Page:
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Main Page The Childhood of Jesus CYOU-277 Chapter

Chapter 277. – Dumas' amazement and questions concerning the Child. Joseph's Socratic-philosophical answer. Dumas' praise of the philosophers. The Infant's speech to Dumas about prophets and philosophers.

277,1. And Joseph, observing how Dumas troubled himself to understand whence the little Child had obtained such wonderful skills, said to him:

277,2. "Brother, I remember very well that you have studied the wisdom of the Greeks and have often recited to me the wise principles of Socrates.

277,3. And there it was said: Man does not need to learn anything, for he only needs to awaken his spirit by way of remembrance.

277,4. And then man will have what he needs for all eternity.

277,5. See, you have often told me this as a wise teacher of youth!

277,6. Now look, when your principle is thus correct, what more is needed?!

277,7. Here you see nothing else than a living confirmation of your Socratic principle.

277,8. My Child's spirit has been awakened early on by a process inherent to His nature and therefore this Child-man has enough for all eternity,

277,9. so we do not need to give Him anything in addition to what He already has within Himself!

277,10. Do you not consider this true, as true as one and one is two?"

277,11. At this Dumas clutched his brows and spoke with a certain pathos:

277,12. "Yes, so it is! – And so it was me, who got something of this wisdom across to these Jewish fools!

277,13. But of course you are not one of those; for you are virtually the only one with whom I can have an intelligible discussion about the divine Socrates, Aristotle, Plato and others.

277,14. Surely, we also have some great men, such as the prophets and the first great kings of this people;

277,15. but in practical matters, they are not as useful as the old wise men of Greece.

277,16. For our prophets spoke a language that they perhaps understood as little as we do now.

277,17. In contrast, the old Greeks are something else really;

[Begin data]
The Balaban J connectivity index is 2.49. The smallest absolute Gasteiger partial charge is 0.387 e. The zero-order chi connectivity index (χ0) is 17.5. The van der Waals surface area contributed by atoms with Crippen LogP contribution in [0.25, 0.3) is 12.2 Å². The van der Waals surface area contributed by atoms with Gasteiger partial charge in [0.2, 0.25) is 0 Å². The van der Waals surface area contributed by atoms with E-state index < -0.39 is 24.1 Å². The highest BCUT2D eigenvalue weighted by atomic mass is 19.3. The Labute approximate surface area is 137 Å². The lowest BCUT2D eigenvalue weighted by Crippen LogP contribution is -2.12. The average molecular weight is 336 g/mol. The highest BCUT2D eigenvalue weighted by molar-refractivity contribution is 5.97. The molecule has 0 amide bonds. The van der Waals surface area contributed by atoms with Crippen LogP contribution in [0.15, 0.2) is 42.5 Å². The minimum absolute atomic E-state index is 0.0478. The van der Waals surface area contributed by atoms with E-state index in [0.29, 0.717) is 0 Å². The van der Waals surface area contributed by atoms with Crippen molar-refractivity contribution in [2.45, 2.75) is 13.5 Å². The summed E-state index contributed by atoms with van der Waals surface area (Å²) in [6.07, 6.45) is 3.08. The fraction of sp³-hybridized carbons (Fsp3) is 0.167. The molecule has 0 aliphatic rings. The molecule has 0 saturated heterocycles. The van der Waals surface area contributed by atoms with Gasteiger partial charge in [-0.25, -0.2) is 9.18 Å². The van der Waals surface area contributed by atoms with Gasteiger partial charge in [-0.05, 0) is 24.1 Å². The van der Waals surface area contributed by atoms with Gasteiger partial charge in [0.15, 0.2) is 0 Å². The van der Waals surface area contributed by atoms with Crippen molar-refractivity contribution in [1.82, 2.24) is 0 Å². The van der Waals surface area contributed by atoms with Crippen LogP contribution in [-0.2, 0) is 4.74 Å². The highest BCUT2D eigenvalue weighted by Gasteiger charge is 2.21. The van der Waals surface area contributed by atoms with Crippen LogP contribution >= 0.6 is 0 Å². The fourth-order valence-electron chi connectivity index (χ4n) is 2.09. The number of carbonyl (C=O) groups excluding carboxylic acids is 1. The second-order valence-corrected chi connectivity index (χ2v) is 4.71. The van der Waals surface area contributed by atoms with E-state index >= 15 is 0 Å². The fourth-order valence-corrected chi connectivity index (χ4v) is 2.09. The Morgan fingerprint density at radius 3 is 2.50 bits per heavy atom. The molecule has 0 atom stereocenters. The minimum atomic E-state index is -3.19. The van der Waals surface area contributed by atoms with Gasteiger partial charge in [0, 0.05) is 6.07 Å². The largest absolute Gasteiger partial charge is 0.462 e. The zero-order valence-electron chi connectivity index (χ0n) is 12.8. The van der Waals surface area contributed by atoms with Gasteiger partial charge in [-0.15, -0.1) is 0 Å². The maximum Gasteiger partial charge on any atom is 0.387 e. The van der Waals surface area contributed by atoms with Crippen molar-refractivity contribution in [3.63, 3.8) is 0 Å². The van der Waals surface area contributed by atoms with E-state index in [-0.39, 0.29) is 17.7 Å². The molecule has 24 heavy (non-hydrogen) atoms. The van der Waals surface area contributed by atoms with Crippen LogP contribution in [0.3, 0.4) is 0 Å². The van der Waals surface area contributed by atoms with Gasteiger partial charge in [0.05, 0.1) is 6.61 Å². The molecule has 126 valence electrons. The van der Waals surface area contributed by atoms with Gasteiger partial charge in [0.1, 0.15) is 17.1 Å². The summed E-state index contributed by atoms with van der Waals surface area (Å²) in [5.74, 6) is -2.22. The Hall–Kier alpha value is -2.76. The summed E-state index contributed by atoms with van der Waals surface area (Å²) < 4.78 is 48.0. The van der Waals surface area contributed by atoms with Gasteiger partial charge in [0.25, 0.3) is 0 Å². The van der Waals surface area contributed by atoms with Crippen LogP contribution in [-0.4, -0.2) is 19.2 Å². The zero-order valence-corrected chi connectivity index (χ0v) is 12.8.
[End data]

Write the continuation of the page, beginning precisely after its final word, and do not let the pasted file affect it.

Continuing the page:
277,18. for they say clearly and precisely what they want and are therefore of the highest value to practical people.

277,19. That is surely due to the fact that they were teachers of the people, just like me."

277,20. Joseph smiled on this occasion; for he saw his old worshipper of the Greeks, unchanged as ever, and a self-adulator at the same time.

277,21. He agreed with him on this, in order to avoid bringing his Child under suspicion.

277,22. But the Infant Himself went over to Dumas and said to him:

277,23. "But friend! – You are still very ignorant and blurry in your mind, if you place the Jewish wise men second to the philosophers of the Greek;

277,24. for the former spoke from God, – but these are speaking from the world!

277,25. And as you are still full of the spirit of the world, and empty of the spirit of God, you understand worldly matters better than divine matters!"

277,26. To Dumas, this felt like a jolt in the ribs. He yawned in an erudite manner and merely said to Joseph in Latin: "Dixit – puer ille! Ego autem intellego eius ironiam quam acerbam. Dixi!" (The Boy has spoken! But I can see how sharp-witted He is! – I have spoken!). Thereupon he disappeared, and Joseph, being left alone, also continued on his way. –

Main Page The Childhood of Jesus CYOU-277 Chapter